A tribunal has been told that investigators were not given the context around a derogatory remark the Queen’s former surgeon made to his boss.
Professor Zygmunt Krukowski has taken NHS Grampian to an employment tribunal, claiming he was unfairly dismissed and that the board’s treatment of him left his career in limbo.
The tribunal has previously heard claims Prof Krukowski made a derogatory remark about a colleague to the board’s then-chief executive Richard Carey, which the 70-year-old has denied.
In June 2014, bosses called in the Royal College of Surgeons (RCS) in England to review a breakdown in relations in the general surgery team at Aberdeen Royal Infirmary.
The investigation found “unprofessional, offensive and unacceptable” behaviour at the north-east’s flagship hospital and urged NHS Grampian to look into it.
A form – requesting the external review – had at one point noted that the phrase had been uttered “in a private conversation” as Prof Krukowski “joked” about colleagues to Mr Carey.
But the copy eventually sent to the RCS did not include that context, which NHS Grampian’s current medical director Nick Fluck admitted yesterday “changed” how the remark appeared.
However, the version containing the additional information was provided to the General Medical Council (GMC) when it approached NHS Grampian before carrying out its own investigation.
When pushed as to why the alternative copy had been submitted to the GMC, Mr Fluck told the tribunal: “I never cross-checked it because it never occurred to me to do so”.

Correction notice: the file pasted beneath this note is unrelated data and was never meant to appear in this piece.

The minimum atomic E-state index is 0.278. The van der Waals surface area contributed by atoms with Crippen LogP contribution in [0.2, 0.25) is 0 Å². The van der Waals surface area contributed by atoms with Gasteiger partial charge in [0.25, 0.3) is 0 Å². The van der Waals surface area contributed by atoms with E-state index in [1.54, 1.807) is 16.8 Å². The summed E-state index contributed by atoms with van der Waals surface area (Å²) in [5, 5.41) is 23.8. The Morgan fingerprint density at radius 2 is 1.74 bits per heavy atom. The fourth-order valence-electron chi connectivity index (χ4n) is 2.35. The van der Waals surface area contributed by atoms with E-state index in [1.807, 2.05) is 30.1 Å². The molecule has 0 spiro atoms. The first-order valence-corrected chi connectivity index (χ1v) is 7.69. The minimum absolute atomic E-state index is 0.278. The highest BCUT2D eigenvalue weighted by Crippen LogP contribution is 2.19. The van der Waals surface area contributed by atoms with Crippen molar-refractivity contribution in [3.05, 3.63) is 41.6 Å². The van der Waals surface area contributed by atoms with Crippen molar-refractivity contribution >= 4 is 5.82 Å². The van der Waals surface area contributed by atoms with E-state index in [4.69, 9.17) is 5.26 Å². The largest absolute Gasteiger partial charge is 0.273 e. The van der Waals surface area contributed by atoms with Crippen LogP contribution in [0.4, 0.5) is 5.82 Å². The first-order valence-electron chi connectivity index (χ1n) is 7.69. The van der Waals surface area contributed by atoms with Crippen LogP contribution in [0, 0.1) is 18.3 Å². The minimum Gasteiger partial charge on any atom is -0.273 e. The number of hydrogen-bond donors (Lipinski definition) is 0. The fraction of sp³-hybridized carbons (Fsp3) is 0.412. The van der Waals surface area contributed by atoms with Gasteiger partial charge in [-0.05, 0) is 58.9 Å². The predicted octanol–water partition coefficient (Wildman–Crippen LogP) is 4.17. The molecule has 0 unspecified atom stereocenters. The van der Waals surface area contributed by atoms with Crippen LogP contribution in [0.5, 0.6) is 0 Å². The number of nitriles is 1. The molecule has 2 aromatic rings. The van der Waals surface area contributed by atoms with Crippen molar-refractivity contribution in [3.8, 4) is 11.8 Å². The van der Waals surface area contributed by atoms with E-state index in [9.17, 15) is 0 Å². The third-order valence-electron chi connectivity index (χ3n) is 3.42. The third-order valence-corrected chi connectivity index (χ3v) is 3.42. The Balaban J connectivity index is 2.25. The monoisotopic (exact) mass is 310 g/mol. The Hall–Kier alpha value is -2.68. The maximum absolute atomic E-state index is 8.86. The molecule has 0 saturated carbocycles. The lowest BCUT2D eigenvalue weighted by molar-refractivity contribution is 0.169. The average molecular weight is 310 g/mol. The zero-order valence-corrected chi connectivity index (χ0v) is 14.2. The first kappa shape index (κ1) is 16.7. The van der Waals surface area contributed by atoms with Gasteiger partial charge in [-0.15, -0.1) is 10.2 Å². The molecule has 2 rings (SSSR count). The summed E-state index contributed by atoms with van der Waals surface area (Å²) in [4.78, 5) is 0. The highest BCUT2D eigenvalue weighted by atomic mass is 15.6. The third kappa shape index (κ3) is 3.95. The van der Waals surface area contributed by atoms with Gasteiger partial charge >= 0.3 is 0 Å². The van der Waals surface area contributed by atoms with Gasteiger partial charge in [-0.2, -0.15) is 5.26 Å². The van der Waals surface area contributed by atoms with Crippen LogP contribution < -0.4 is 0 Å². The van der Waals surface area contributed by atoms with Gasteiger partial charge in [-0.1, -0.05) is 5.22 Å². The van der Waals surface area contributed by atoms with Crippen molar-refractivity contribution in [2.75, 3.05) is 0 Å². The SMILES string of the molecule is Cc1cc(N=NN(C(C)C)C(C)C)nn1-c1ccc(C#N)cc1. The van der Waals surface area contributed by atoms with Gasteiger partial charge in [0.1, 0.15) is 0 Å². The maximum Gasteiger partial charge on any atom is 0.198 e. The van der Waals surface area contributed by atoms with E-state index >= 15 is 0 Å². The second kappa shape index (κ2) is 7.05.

Prof Krukowski was suspended from his role at Aberdeen Royal Infirmary in 2015 after the RCS investigation and an NHS Grampian-sanctioned probe into his conduct.
Despite being cleared by the GMC of any wrongdoing the following July, he left his job a short time later.
Earlier in the tribunal, now in its second week, the surgeon – who oversaw the medical care of the royal family when they were at Balmoral Castle – broke down in tears as his letter of resignation was read aloud in evidence.
He claims NHS Grampian failed to adequately consider alternatives to suspending him and that management did not follow through on an agreement to move him out of the department.
The Scottish Government became concerned about the management of Aberdeen’s hospitals in 2014 after Mr Krukowski used whistle-blowing legislation to come forward.
It led to the departure of health board chairman Bill Howatson and Mr Carey.
The tribunal, in front of Judge Alexander Meiklejohn, continues.